To compile an MPI program, use the command mpicc. This command accepts the same arguments as gcc.

We run programs using a job submission system called PBS. To run a program, you submit a script to PBS wait until it completes. You can only use PBS on nova!

Before you try to use PBS, make sure that you can use rsh to/from any of the plabs without typing your password, otherwise PBS and MPI won't work. To ensure that rsh works, copy this file to your home directory under the name .rhosts (don't forget the period), change in the file username to your user name, and give it permissions 600 (use chmod 600 ~/.rhosts). Check that it works by running rsh from nova to one of the plabs and from one of the plabs to another and making sure you are not requested to type your password.

Here is a sample PBS script called script.pbs. The MPI program that you want to run and its arguments is specified in the last line. In our case, the program is hello.c, and we compile it using mpicc -O3 -o hello hello.c

We run the program using the command qsub -l nodes=3:m256MB script.pbs (3 is the number of computers that will run the program in parallel, and the string m256MB tells PBS that we only want to use the machines in room 004, which are all connected to a single Ethernet switch). We get back from qsub the job identifier; in my case it was 11.nova.math.tau.ac.il.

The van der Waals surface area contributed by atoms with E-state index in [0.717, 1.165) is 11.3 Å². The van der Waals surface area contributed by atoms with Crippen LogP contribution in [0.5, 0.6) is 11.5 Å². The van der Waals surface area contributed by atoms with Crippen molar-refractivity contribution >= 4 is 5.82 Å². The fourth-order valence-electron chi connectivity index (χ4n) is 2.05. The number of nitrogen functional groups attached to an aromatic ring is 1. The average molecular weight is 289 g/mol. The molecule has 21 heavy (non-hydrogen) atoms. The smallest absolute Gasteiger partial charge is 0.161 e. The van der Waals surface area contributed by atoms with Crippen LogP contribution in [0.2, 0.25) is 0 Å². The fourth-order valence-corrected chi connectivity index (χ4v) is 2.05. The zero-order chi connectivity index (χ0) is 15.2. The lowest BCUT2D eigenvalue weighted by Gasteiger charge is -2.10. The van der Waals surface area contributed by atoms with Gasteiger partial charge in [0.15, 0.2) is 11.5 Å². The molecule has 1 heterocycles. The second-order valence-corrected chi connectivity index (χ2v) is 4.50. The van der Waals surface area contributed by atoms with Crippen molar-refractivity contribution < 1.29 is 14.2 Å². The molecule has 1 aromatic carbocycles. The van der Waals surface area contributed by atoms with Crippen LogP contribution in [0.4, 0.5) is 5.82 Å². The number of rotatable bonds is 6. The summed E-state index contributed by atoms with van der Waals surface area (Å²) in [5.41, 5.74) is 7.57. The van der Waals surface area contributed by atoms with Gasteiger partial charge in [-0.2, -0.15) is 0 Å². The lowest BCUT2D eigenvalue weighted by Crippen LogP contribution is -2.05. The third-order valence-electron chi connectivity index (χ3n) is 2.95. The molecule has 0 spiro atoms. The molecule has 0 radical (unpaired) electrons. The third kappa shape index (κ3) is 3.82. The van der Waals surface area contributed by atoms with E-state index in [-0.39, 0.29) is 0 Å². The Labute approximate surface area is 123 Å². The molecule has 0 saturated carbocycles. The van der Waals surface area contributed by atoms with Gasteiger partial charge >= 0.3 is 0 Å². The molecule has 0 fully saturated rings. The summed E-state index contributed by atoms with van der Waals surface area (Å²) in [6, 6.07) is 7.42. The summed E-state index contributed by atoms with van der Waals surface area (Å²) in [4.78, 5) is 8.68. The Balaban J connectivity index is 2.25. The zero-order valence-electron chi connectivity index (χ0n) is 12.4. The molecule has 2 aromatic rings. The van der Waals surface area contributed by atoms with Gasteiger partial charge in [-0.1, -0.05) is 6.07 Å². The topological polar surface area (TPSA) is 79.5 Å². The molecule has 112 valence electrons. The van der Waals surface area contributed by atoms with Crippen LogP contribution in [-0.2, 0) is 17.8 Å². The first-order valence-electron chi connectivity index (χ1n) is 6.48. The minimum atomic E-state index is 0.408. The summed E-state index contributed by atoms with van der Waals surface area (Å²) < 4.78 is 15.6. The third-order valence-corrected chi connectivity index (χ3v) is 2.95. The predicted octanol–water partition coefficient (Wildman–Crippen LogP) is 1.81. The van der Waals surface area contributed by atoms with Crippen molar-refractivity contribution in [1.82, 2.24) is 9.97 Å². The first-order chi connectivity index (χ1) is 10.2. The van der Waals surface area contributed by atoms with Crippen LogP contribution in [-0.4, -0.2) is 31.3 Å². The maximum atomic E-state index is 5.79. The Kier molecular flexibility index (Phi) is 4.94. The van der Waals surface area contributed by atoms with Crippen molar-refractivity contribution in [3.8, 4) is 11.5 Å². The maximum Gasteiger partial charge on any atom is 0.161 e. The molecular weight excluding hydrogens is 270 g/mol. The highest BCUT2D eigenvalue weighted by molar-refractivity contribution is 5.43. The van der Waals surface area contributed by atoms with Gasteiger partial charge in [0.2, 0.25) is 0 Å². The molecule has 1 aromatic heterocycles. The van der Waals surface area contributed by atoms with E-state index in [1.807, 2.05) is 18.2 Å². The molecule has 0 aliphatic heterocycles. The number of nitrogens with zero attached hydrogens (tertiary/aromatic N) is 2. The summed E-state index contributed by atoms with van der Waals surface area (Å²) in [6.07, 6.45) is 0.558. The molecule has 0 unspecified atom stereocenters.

We can find out whether the job is running or not and what other jobs are running using the command qstat. The important states that a job can be in are queued (Q; waiting), running (R), and exiting (E).

You can find out more details about about your job using the command qstat -f 11 (here 11 is the job id).

You can cancel the job, whether it is still waiting or running using the command qdel 11 (here 11 is the job id).

When the job completes, its standard output and standard error are copied into the directory that contains the script under the names .o (output) and .e (error). In my case, these files were called script.pbs.o11 and script.pbs.e11.

PBS will send you mail when the job starts running, exits, or is aborted. (Due to the line #PBS -m abe in the script.)

The script requests 5 minutes CPU time (total over all processors) using the line #PBS -l cput=05:00. PBS will kill the job when it exceeds its CPU time. We allow running times of up to 1 hour CPU time. If you need more, talk to me.

The graphical tool xpbsmon is useful for determinig the status of the entire system. Here is a screenshot (click to zoom in)

You can see that I am running two jobs, one on 3 nodes (brown; id 12) and another on 18 nodes (blue; id 13). There are 7 free nodes (green), 4 when are inaccesible (black), and 1 which is down (red). To set the tool up click on its Pref button and add nova as a server (delete other ones). To update the view, click Pref and then on Redisplay (or set up the auto update feature).

 

Books and Links

The following books are in the library:

Parallel Computer Architecture: a Hardware-Software Approach, by Culler and Singh.

Using MPI: writing portable parallel programs with the message-passing interface, by Gropp et al.

Parallel Programming with MPI, by Pacheco.

Introduction to Parallel Computing: design and analysis of algorithms, by Kumar et. al.

Operating Systems, by Sivan Toledo, in Hebrew (only the chapter on programming with threads)

The following links should prove useful:

The Cilk project

The MPI homepage

The MPICH homepage (a widely-used implementation of the standard)

HPCU, Israelís supercomputing center

The Top 500 computers in the world

Last updated on Sunday, March 03, 2002